Vito is, well, the other Italian importer that I buy a lot of wine from (and who also does tastings with cheese and bread and tablecloths – it’s like the Aloha of Italy, I guess). In fact, I’ve been buying from Vito since long before there I knew there were Massimos (Vito has been in Canada a lot longer), and maybe that explains my sheepish expression when I turned around to face him. Despite the fact that I support both of these importers equally and despite the fact that – last time I checked – I’m a grown man, I felt guilty, like I got caught cheating on Vito with Massimo. After I made small talk with Vito for a couple minutes, he announced that he was going to go say hi to Massimo, and I promptly ran away, just as a grown man would do.

As I pretended to do important things in the rest of the store, I talked myself down. You have Vito pouring in the Vintage Room all the time, I told me. Vito’s been here a long time, probably doesn’t even have a temper anymore, I continued. You’re 43 years old and you can buy wine from whomever, it’s all good, you’re such a professional, I said. It was working. I felt better. My friend Rick was standing at the tasting bar looking into the Vintage Room and beckoned me over, “you’ve got to see this”, he said. My anxieties returned like booming car stereos.

It looked initially like they were trying to swat many flies away from each other’s heads. Vito and Massimo were gesticulating wildly at one another, raising and lowering their pitches accordingly. I don’t know what they were arguing about (I no habla Italian) but I got the sickening feeling that I’d put a Japanese Fighting Fish in the same tank as another Japanese Fighting Fish. I had to do something before it came to blows, so – like a grownup – I ran away further into the back.

After dusting the same bottle for 10 minutes I figured the coast was clear, and emerged cautiously from the back and went into the Vintage Room where Massimo was pleasantly whistling. Vito was gone. “What was that about?” I asked Massimo, who blinked at me for a beat before asking “what you mean, Jordan?” “I mean, what were you and Vito talking about?” I clarified. Massimo blinked at the table, then the ground, then his own hand, “I think the weather?” he shrugged. After I pushed a little further, Massimo divulged, with a puzzled look, that they’d maybe discussed soccer a bit. They weren’t fighting, they weren’t even disagreeing, that is just how a couple of Italian guys talk to each other.

That kind of passion pervades every Italian conversation, but it can be weaponized when applied to things that really matter, like wine. Throughout most Italian wine regions, the predominant argument is between those winemakers (and wine drinkers) who adhere to styles and practices handed down to them over centuries, and the restless types who want to use the best techniques from around the world in their own back yard. Between the Traditionalists and the Modernists.

Wednesday, July 26, 2017

Fairview Cellars 2017 Releases

A recent trip to the Okanagan took me through Oliver where I had the pleasure of sampling the wines of Fairview Cellars. Nearly gone, new and soon-to-be released stalwarts of the portfolio were tasted along with a few interesting one-off wines - each with its own story - true to the Fairview brand.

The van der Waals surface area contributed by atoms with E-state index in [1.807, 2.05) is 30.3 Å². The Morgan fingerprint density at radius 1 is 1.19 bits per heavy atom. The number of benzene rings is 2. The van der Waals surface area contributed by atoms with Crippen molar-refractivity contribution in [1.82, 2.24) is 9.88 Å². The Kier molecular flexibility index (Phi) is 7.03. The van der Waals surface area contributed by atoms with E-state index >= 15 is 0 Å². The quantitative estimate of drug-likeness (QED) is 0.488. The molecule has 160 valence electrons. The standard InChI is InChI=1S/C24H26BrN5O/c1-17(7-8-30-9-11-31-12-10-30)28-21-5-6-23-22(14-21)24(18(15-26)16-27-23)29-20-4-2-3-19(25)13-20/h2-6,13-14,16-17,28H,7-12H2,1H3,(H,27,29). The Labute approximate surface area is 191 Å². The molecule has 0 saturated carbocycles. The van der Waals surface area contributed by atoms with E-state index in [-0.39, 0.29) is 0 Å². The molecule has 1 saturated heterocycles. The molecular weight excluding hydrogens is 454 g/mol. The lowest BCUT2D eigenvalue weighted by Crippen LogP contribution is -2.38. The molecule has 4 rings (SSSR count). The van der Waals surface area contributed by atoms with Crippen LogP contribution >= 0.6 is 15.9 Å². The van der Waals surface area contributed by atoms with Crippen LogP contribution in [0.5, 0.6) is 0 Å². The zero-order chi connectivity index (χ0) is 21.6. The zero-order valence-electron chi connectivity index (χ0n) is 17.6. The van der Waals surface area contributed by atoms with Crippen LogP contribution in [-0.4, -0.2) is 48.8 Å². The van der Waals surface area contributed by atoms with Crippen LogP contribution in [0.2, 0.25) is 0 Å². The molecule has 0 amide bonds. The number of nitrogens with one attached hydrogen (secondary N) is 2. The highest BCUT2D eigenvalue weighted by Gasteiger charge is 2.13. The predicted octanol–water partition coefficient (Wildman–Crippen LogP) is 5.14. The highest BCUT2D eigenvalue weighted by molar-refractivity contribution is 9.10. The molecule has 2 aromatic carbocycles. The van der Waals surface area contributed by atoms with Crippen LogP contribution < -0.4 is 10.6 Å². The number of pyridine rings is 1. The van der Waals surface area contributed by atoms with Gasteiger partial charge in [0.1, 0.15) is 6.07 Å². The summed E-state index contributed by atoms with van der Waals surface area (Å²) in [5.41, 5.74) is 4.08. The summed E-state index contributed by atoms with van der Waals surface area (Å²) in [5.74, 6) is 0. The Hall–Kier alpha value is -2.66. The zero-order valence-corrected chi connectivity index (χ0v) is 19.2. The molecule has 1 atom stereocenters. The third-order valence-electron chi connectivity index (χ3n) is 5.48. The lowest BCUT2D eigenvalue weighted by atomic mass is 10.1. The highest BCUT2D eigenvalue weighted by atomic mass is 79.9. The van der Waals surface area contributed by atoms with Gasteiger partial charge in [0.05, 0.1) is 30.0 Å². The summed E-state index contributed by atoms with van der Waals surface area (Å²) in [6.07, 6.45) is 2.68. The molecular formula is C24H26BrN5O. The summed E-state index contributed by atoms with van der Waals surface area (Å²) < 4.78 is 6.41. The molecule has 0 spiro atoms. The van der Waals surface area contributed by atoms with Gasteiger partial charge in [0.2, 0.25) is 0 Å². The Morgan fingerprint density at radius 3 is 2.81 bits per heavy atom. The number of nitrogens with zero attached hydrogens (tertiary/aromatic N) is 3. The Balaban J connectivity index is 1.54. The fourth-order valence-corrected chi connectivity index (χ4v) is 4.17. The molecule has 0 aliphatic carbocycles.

2014 Premier Series Cabernet Sauvignon - $50
Recently removed from the 'available wines' menu in the shop, but you may be able to request a few bottles if you contact the winery soon. Always one of the better Cabernet Sauvignon in BC and the 2014 vintage is one of the best from the Fairview home vineyard since 2007.

2014 Premier Series The Bear - $45
A classic Meritage blend with ripe tannins and higher intensity than recent vintages of the label.

2015 Crooked Post Pinot Noir - $25
A very approachable, rounded Pinot and the best drink-now option of Fairview's portfolio, unless you want to spring for one of the library releases Bill Eggert, Fairview's winemaker and proprietor, makes available occasionally.
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2015 Two Hoots - $25
Not yet released. Happily still priced at $25, this wine is a blend from multiple sites in the Southern Okanagan Valler. Roughly a blend of 50% Cabernet Sauvignon, 25% Cabernet Franc and 25% Merlot. A wine to buy by the case.

2014 Mad Cap Red - $29
A fruit-forward, well-balanced, Merlot-driven alternate to the Two Hoots, though, similarly sourced from multiple vineyards in the Southern Okanagan.

2015 Fumé Franc - $35
In barrel, this Cabernet Franc showed extensive flavour influence from the 2015 fires that ravaged the Okanagan that year. Bottled separately and branded with a unique label immortalizing the fires that gave it its intense, smoky characters. A wine you either will love or hate - not a lot of middle ground on this one (this is why you visit in-person and taste before you buy).

2012 Autre Côté - $65
Another one-off label commemorating the final purchase of Cabernet Sauvignon from the Jean Baptist-managed U2 vineyard along the Black Sage Bench (on the other side of the valley, or d'autre côté). A contract no longer needed as the Fairview-managed, Quail's Wayside vineyard has come into full production. Good fruit + good vintage = good Cabernet.

2016 Sauvignon Blanc - $20
Nicknamed "Bill's Oyster Wine" and it's hard to improve on that association. A crisp, mouth-watering blend of Sauvignon Blanc and Semillon sourced from the Fairview home vineyard and a another local vineyard.

2011 Iconoclast - $120
Sold only in the tasting room, this is the winery's one true Reserve/Barrel Select wine of the best Cabernet Sauvignon each vintageReleased "when ready" the 2011, showing brooding dark and blue fruit on the pruny-nutty nose and the spicy-acerbic, dry palate, has yet to be added to the portfolio, even at 6 years of age, though, this is likely to change soon for a late-Summer 2017 release.